Rumors are flying about Samsung's plans for the virtual reality headset market. Just a week after Engadget's last unconfirmed report on Samsung's VR device, there's a new post that sheds quite a lot more light on the subject. First of all, Samsung and Oculus VR (makers of the Oculus Rift and recently acquired by Facebook) are sharing technology to improve each other's products. And secondly, Samsung's device uses a dock for your phone, which then becomes the primary display for the device.

If that seems a little odd do you, you're not alone. Assuming that this really is the direction that Samsung is going, the "headset" would be more a of a head-mounted dock, albeit one with some extra hardware and software tricks thrown in. According to the report, the user's phone plugs into the headset with the screen facing the user's eyes, and the headset uses a discrete accelerometer for gaming and interface purposes, saving resources on the phone itself. Samsung is reportedly using an early version of Oculus VR's mobile-specific software development kit - if true, that means that the Korean company has exclusive use of it, at least so far.


Engadget's mockup of Samsung's slot-in design. The thumbnail above is from Gizmodo's hands-on of a hat that holds your phone in a similar manner.

This somewhat strange layout would include Android hardware buttons (home/back/recent) on the headset itself, and it would be possible to use the phone's rear-facing camera as a pass-through, allowing the user to quickly see their surroundings without taking off the vision-obscuring headset. It could even open up some interesting uses for augmented reality.

The idea of a slot-in design does make some sense. It would allow Samsung to sell the headset as an add-on, and at a much, much lower retail price than a headset with a dedicated screen, CPU, and GPU. Engadget says that the design is still in the early stages, using variants of the Galaxy S4 as development mules. Future versions would probably use the S5, or something even newer (possibly with a screen with an even higher resolution). Previous reports indicated a focus on Android-powered gaming and media - the current device is said to use motion detection and head-tracking to navigate the interface, but conventional buttons, a separate gamepad, or voice control are all possible. Games for the device are currently in development.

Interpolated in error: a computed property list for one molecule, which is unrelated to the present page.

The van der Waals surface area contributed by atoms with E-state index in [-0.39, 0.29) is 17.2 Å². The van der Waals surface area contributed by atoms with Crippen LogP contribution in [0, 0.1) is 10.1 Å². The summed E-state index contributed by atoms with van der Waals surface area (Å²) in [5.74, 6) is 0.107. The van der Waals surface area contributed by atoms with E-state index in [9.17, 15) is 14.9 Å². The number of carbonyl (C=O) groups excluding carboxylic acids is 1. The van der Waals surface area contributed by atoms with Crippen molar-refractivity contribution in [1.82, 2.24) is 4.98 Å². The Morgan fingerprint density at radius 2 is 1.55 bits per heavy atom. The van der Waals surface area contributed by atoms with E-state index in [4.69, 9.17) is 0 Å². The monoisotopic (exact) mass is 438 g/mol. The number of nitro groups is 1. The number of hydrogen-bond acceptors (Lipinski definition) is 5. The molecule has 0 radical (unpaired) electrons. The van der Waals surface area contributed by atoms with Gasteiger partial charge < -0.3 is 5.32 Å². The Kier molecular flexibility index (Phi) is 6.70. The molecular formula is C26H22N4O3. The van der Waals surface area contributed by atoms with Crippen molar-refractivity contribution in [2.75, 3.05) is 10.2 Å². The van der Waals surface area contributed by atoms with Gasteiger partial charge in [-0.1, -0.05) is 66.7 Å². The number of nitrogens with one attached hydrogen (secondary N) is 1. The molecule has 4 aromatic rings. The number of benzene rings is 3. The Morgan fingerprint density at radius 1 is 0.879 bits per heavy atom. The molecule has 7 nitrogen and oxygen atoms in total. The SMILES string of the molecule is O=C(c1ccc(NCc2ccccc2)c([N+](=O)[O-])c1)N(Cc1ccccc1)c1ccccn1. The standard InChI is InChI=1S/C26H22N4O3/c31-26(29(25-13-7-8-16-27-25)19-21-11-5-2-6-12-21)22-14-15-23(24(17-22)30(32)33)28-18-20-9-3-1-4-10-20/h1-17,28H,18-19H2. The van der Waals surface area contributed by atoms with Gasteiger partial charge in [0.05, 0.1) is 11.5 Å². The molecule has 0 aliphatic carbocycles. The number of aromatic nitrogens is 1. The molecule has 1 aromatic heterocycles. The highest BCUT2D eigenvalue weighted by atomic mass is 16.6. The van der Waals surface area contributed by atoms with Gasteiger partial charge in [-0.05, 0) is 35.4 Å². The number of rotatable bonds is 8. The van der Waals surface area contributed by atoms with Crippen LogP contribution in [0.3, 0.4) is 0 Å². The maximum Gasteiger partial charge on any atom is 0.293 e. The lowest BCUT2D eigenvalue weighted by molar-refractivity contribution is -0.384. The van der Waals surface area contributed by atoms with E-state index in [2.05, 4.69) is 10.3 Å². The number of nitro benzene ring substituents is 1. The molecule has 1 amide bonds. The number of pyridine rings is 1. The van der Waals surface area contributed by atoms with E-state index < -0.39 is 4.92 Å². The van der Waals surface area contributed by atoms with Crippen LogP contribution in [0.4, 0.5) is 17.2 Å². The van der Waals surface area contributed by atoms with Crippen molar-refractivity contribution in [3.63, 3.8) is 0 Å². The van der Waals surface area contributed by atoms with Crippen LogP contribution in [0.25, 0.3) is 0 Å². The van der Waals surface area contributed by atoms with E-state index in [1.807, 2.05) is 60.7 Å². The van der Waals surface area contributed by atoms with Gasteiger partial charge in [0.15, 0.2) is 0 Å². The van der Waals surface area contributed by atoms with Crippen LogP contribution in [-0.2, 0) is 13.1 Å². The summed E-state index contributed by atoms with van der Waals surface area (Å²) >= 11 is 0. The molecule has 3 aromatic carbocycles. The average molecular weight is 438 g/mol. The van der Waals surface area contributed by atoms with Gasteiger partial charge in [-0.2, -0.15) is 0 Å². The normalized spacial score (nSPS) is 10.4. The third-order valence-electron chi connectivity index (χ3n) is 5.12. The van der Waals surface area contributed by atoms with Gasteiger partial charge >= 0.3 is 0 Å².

So what is Oculus Rift getting out of this? Screens. The report says that Samsung is giving the Facebook subsidiary access to extremely small and high-resolution OLED screens, even better than the ones currently featured in the second-generation development kit hardware. Since Oculus is the current leader in VR gaming software (in so much as it's possible to tell), and Samsung is one of the world's most prolific and sophisticated electronic screen manufacturers, it seems like a fair trade.

None of this information can be independently verified, and both Oculus and Samsung are tight-lipped on the subject, so treat it all as rumor for the time being. And when or if a Samsung headset comes to market, it could include all of these features or none. Or it could simply die in Samsung's R&D department, as so many off-the-wall ideas tend to.

Source: Engadget

Michael Crider
Michael is a native Texan and a former graphic designer. He's been covering technology in general and Android in particular since 2011. His interests include folk music, football, science fiction, and salsa verde, in no particular order.

  • Kevin Aaronson

    I know this little known humble Korean developer gets some serious flac, but hot damn this is pretty cool, if legit.

  • senor_heisenberg

    This sounds like a terrible idea.

    • someone755

      Well, it can't be *complete* crap, now can it? I mean, it's not made completely by one crap manufacturer...

    • Casin

      Why? Samsung makes great screens and Oculus still handles the software.

      • Mkvarner

        As long as Samsung doesn't do the software it can't completely suck.

      • Dan Hibiki

        Note 3 might be able to pull off the resolution you need to make a proper VR head set, but phones just plain lack the tracking accuracy that you need to make a VR headset work right.

  • Shining Wing

    Oh, great, it's the My3D viewer all over again. Hopefully Samsung's thing isn't total crap like the My3D was!

  • Richard

    This is what everyone wants right?
    Samsung focus on hardware.
    Someone else to focus on software.
    Since everyone hates TouchWiz.

    • someone755

      No, I hate everything Samsung.
      The reason I stopped watching TV: my dad bought a Samsung one.

      • Godspoken


        • someone755

          I get that a lot.

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  • psuedonymous

    This would either imply:

    1) Samsung are willing to build the display controller hardware for low persistence driving mode into all 'compatible' phones.
    2) Oculus are willing to compromise the experience of those using the Samsung HMD in order to get access to (and possibly influence the development of) Samsung's high-end OLED panels.

  • Matthew Fry

    I'm pretty sure this kind of tech has been used before. Flagship phones have a higher resolution screen than what the Oculus has now.

  • danifeb

    apple docet

  • Guest
  • Kostas

    Seems familiar

  • black

    I f**king new it! They're just gonna slap a note 3 in front of your face.